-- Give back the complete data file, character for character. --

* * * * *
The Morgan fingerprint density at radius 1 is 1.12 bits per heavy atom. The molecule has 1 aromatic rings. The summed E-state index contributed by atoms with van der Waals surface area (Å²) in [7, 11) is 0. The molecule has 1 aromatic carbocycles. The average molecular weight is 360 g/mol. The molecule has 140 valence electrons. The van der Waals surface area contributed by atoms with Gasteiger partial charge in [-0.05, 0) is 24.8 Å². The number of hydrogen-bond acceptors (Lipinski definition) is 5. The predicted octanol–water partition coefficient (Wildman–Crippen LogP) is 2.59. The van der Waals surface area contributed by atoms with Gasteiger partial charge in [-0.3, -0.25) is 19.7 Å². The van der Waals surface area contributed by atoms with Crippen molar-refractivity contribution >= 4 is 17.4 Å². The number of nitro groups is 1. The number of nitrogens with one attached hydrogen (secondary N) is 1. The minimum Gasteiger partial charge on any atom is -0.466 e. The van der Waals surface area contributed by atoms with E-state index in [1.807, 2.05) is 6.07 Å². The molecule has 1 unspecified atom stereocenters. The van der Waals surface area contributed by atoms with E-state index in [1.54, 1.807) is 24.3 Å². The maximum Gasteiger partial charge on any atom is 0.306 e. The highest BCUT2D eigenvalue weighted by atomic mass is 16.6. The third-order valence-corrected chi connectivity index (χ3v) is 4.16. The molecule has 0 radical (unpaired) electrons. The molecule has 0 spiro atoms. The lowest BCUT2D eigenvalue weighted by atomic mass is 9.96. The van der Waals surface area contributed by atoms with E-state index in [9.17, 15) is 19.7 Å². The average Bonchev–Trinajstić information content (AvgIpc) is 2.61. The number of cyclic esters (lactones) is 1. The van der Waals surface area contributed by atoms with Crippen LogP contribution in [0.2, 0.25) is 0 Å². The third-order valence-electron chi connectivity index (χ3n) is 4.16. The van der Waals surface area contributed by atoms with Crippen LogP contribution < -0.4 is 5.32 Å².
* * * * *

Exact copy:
The Morgan fingerprint density at radius 1 is 1.12 bits per heavy atom. The molecule has 1 aromatic rings. The summed E-state index contributed by atoms with van der Waals surface area (Å²) in [7, 11) is 0. The molecule has 1 aromatic carbocycles. The average molecular weight is 360 g/mol. The molecule has 140 valence electrons. The van der Waals surface area contributed by atoms with Gasteiger partial charge in [-0.05, 0) is 24.8 Å². The number of hydrogen-bond acceptors (Lipinski definition) is 5. The predicted octanol–water partition coefficient (Wildman–Crippen LogP) is 2.59. The van der Waals surface area contributed by atoms with Gasteiger partial charge in [-0.3, -0.25) is 19.7 Å². The van der Waals surface area contributed by atoms with Crippen molar-refractivity contribution >= 4 is 17.4 Å². The number of nitro groups is 1. The number of nitrogens with one attached hydrogen (secondary N) is 1. The minimum Gasteiger partial charge on any atom is -0.466 e. The van der Waals surface area contributed by atoms with E-state index in [1.807, 2.05) is 6.07 Å². The molecule has 1 unspecified atom stereocenters. The van der Waals surface area contributed by atoms with E-state index in [1.54, 1.807) is 24.3 Å². The maximum Gasteiger partial charge on any atom is 0.306 e. The highest BCUT2D eigenvalue weighted by atomic mass is 16.6. The third-order valence-corrected chi connectivity index (χ3v) is 4.16. The molecule has 0 radical (unpaired) electrons. The molecule has 0 spiro atoms. The lowest BCUT2D eigenvalue weighted by atomic mass is 9.96. The van der Waals surface area contributed by atoms with E-state index in [9.17, 15) is 19.7 Å². The average Bonchev–Trinajstić information content (AvgIpc) is 2.61. The number of cyclic esters (lactones) is 1. The van der Waals surface area contributed by atoms with Crippen LogP contribution in [0.2, 0.25) is 0 Å². The third-order valence-electron chi connectivity index (χ3n) is 4.16. The van der Waals surface area contributed by atoms with Crippen LogP contribution < -0.4 is 5.32 Å².